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Startup Incubations Must Push For Women Entrepreneurship

Startup Incubations Must Push For Women Entrepreneurship

Reports have shown that men tend to lay the foundation for their businesses with nearly twice as much financial capital than accorded to women

What many don’t realise is that underrepresentation of women in the business arena is a missed golden opportunity, from both social and economic perspectives

Women-only, sector-specific incubators and accelerators can be started by existing communities to drive targeted networking and mentorship

Startup ecosystem is a tough ecosystem to access for any individual, with multiple barriers and hurdles. While for most entrepreneurs, money is the biggest hurdle when starting a new business, for women, that’s just one of the many stumbling blocks that they face.

From limited access to investment to discriminating socio-cultural norms and beliefs, women have to go through an added round of scrutiny in their entrepreneurial journeys.

In this day and age, when economic empowerment remains a primary goal for institutions and organisations, it is important to acknowledge that enabling women entrepreneurship is a pathway to enhance women’s economic empowerment and social wellbeing, leading to better realisation of overall sustainable economic growth.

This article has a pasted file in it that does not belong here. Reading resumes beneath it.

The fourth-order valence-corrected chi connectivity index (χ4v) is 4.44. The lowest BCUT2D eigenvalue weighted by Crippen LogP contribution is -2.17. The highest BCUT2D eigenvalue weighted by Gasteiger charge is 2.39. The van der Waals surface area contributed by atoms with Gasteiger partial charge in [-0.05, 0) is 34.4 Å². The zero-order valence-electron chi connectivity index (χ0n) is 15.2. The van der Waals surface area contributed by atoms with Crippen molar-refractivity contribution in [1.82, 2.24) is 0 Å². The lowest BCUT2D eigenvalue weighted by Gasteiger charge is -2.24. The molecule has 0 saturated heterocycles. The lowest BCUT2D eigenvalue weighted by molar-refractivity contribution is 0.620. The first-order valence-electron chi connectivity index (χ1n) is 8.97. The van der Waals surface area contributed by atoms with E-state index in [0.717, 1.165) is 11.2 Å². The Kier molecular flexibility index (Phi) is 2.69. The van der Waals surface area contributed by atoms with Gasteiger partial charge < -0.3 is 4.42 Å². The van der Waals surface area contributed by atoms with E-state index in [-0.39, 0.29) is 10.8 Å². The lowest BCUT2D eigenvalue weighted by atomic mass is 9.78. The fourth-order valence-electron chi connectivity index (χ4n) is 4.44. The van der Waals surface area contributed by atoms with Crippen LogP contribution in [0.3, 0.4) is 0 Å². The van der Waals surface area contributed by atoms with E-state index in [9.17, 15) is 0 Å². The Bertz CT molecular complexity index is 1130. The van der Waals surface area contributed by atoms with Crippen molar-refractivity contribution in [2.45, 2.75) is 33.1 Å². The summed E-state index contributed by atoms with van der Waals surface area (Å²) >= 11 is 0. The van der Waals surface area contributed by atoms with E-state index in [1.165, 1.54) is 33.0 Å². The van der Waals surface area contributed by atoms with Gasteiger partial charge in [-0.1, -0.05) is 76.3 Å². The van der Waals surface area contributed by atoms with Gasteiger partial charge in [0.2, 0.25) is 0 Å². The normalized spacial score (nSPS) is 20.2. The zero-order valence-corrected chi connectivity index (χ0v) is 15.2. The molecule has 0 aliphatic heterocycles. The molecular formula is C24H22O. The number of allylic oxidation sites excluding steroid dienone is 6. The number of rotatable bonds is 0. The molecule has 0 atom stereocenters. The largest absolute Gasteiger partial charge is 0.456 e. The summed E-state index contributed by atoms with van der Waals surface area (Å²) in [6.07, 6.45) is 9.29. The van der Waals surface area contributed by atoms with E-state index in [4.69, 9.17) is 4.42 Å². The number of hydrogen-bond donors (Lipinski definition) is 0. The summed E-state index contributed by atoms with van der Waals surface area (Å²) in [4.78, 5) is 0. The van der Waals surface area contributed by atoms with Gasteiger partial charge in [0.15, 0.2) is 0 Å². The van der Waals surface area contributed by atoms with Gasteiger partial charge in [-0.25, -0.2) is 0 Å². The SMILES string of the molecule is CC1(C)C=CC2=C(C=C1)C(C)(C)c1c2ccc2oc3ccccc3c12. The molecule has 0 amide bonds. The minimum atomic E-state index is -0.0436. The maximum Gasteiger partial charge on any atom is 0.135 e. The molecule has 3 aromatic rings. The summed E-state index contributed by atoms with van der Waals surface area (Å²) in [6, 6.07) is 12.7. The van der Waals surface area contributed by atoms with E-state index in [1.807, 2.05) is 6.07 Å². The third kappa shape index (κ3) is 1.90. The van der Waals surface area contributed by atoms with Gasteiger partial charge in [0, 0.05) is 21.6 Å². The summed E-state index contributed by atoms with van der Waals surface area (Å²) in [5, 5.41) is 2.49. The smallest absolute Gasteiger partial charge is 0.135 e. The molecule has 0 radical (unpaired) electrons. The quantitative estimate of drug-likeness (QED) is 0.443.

The Need

Reports have shown that men tend to lay the foundation for their businesses with nearly twice as much financial capital than accorded to women. On the other hand, according to a Bain & Company research, women-led enterprises, when provided with equal access to inputs, produce equally strong economic outcomes when compared with enterprises led by men.

This poses a serious concern for the budding women entrepreneurs who have the necessary talent, skill and calibre but lack equivalent external support, trust and financing means to bring their idea to fruition.

What many don’t realise is that underrepresentation of women in the business arena is a missed golden opportunity, from both social and economic perspectives. Investing in women sets the tone for the prosperity of their communities and nations, which in turn generates a multiplier effect, setting a positive example for the future generations of inspired women entrepreneurs.

In fact, research shows that when women earn an income, however big or small the amount, they invest almost 90% back into their communities.